A cult of veils and a riot in Beit Shemesh

Tel-Chai Nation

In a followup to this earlier topic, A Mother in Israel presented these 2 pictures of women/girls who are part of a cult in Beit Shemesh that actually takes up the same approach as Muslim women with creepy looking veils that look as though there's no eyeholes. Scary, right? Maybe I'm righter than I think about Islam having a terrible influence on some alleged practicers of Judaism. More on that here, and some more here too on how some rabbis are making an effort to stop it. In more news on the current crisis, the so-called Hasidics rioted after signs calling for segregation were taken down (via Failed Messiah):

Police forces accompanied by Beit Shemesh municipal inspectors removed public signs calling for segregation between men and women in the city on Sunday. This prompted dozens of haredim to crowd around the officers. They hurled stones and cursed the officers. Some haredim called police "Nazis." There were no reports of injury.

Earlier on Sunday, Beit Shemesh Mayor Moshe Abutbul held a meeting on the matter in his chambers. His order to remove the signs was carried out at 5 pm when the streets were meant to be empty of people due to the lighting of Hanukkah candles. Nevertheless, several haredim rioted and hurled stones in protest.

Some of the signs were put up again later in the day by local haredim.

Abutbul strongly condemned "the radical fringes of the haredi sector who tarnish the reputation of all Beit Shemesh residents."

It's clear that we're facing a grave "religion-war", and soon.

It's fortunate that the chief rabbis have condemned this behavior, starting with the bus segregation (also via Failed Messiah):

Chief rabbis against 'kosher' buses: Israel's Ashkenazi Chief Rabbi Yona Metzger on Sunday responded harshly to the ultra-Orthodox demand to operate "kosher" bus lines in haredi neighborhoods, saying that the haredi public had not right to impose its opinion on the rest of the population.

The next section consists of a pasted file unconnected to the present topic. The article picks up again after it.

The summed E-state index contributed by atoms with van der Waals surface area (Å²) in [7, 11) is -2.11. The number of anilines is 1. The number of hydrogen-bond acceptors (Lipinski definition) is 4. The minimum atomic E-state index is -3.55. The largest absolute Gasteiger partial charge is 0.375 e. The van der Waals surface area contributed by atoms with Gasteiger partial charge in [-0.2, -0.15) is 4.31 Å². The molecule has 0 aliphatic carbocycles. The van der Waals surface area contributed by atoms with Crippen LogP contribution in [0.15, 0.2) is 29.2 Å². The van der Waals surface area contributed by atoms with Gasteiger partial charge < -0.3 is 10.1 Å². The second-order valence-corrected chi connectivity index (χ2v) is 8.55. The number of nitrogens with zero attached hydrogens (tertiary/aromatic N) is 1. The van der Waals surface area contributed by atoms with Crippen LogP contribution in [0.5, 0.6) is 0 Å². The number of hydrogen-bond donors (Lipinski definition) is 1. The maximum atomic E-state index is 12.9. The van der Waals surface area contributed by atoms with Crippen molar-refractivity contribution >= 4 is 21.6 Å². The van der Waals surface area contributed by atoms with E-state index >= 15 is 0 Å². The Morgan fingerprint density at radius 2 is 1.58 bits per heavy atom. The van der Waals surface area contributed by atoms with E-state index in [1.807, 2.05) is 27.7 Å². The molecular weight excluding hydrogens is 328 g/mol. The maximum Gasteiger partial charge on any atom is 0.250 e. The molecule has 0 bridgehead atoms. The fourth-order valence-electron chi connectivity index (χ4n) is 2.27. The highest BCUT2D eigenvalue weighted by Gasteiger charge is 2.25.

"We can't be the world's landlords. This isn't the haredi public's country," the chief rabbi said in an interview to Kol Barama Radio. "We have no authority to impose our opinion on others. This is a public place."

I won't be surprised if in the coming week or so, this is still going to be a major issue. Here's one more item from the Jerusalem Post.

Wednesday, December 28, 2011

IDF Chief: Israel Can’t Escape Gaza Incursion

Gavriel Queenann

IDF Chief of Staff Benny Gantz on Tuesday said there is "no escape" from launching a major operation to root out Hamas in Gaza.

"From time to time, we face rocket fire from the Gaza Strip and we understand the continuing buildup from the Egypt region," Gantz said. "I believe that the state of Israel cannot continue to live under the active threat of Hamas in the Gaza Strip."

"Sooner or later, there will be no escape from conducting a significant operation," Gantz continued. "The IDF knows how to operate in a determined, decisive and offensive manner against terrorists in the Gaza Strip."

Gantz said that any such operation would be premeditated and quick. On the third anniversary of Operation Cast Lead, Gantz expressed satisfaction with the high level of deterrence Israel gained from it.

Critics, however, say that a Gaza incursion would be unecessary if such deterrence had really been achieved. They accuse then Prime Minister Ehud Olmert of caving in to international pressure and ordering the IDF to pull out before it had achieved its strategic aims in Gaza.